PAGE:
Venture out of the party hub, however, and discover a storybook island paradise. Volcanic mountains carpeted in lush forest soar skywards, turquoise water twinkles in the sun, fine-grained sand trickles between your toes; and on cloudless nights, an inky black sky flooded with stars seals the I’m-in- paradise deal.
A great way to really get to know paradise is to book a Blue Hawaii Photo Tours’ Island Tour (bluehawaiiphototours. com). Founder and photo buff, Marie Turner, takes a maximum of seven people on a tour of the island, stopping often to take photos of the stunning views. Marie describes how best to capture the various scenes on camera and guests walk away with photo proof that paradise really does exist. Also on the itinerary is a visit to the 2.5-million-year-old lava rock beaches with swooshing tide pools, and the tranquil North Shore coastline where Marie takes guests to see the Hawaiian Green Sea Turtles shuffle out of the sea to luxuriate for hours in the blowtorch sun.
Oahu’s North Shore is a world away from the energetic hum of Waikiki. The bulk of the accommodation comprises cute condos (the plush Turtle Bay Resort is an upmarket option); bars are housed in funky beachfront shacks; even the main hub, Haleiwa, is home to just a smattering of casually elegant restaurants, funky boutiques and old-school surf stores. Oahu’s largest food truck congregation is found here, too.
The North Shore is known for its enormous waves (they can swell up to over nine metres) and this is where the world’s premium surfing competitions are held. Surfers travel from all over the globe to ride the epic breaks at Waimea Bay, Pipeline, and Sunset beaches. They only retreat back to solid ground when the waves die down or the sun sinks into the horizon, with wrinkled fingers, rumbling bellies and blissful grins.
You could spend weeks in Oahu and still have more to discover. And then there are all the other islands too, but that’s the beauty of Hawaii. You arrive expecting sand, surf and sea and you leave planning to return to explore so much more
Take a history lesson
There’s a lot to take in when it comes to Hawaii’s history and plenty of ways to get clued up. Here are a few of our favourites:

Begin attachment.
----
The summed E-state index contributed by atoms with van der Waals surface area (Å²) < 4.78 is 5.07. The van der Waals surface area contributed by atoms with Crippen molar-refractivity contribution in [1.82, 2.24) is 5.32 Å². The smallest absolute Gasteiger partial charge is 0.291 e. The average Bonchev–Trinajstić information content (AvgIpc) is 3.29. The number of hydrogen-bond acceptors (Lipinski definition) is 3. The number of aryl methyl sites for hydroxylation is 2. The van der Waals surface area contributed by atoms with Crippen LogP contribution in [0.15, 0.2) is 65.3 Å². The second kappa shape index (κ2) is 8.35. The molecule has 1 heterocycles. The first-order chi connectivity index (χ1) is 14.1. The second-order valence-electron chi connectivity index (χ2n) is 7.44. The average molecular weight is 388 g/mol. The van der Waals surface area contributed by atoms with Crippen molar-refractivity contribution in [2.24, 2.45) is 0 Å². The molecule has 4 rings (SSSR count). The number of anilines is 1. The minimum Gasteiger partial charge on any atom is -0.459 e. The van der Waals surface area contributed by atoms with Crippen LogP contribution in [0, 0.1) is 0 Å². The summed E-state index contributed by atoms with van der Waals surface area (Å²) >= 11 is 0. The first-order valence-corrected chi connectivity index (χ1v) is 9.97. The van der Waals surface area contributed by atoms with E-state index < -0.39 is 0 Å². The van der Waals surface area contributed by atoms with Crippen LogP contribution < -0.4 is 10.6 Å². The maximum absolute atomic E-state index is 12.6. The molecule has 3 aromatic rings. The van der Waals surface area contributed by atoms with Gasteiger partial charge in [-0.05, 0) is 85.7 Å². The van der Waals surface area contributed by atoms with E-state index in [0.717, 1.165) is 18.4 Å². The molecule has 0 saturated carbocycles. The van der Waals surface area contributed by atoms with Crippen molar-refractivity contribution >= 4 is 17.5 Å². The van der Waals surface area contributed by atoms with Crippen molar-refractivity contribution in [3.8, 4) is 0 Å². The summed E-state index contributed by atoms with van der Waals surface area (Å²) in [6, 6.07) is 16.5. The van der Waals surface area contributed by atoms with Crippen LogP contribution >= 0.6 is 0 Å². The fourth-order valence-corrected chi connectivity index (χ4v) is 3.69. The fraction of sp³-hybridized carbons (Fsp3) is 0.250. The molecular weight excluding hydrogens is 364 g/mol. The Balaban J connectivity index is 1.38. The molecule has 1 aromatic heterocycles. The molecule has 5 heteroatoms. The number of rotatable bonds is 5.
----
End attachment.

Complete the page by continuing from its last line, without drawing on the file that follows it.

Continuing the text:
The Bishop Museum has a wealth of exhibitions spanning Hawaii’s history, culture and island heritage and it’s the go-to place for anyone looking to learn about any aspect of Hawaii. Recently the museum has undergone a revamp and the space has been developed to better showcase the displays. bishopmuseum.org
Learn about Oahu’s plantation past at Hawaii’s plantation Village. Over 400,000 migrants worked in the plantations around Oahu and a narrated tour of the grounds (guides espe at 10am and Gary at midday are both superb) offers an insight into what life was like for the labourers during this challenging time. hawaiiplantation village.org
Historian and author George Kanahele designed the Waikiki Historic Trail walking tour to promote and share Hawaii’s rich culture. The self-guide walking tour is free, with bronze cast surfboard- shaped indicators marking points of interest. waikikihistorictrail.org
Have a few days to spare?
Take the short flight to Kauai and discover an awe-inspiring landscape straight out of Jurassic Park.
Sure, chunks of the 1993 movie were filmed in Kauai, but the smallest of the four major islands is the opposite in terms of experiences. You can hike for days serenaded by the sound of the wind and the sea without seeing another soul; you can cruise (try Capt. Andy’s Sailing Adventures) past the dramatic Na pali coastline gawking at the jagged rock faces that jut out of the coastline like crooked teeth; and you can soar over the island in a helicopter and see why the Waimea Canyon is described as The Grand Canyon of the pacific. Kauai is enchanting and well worth the trip.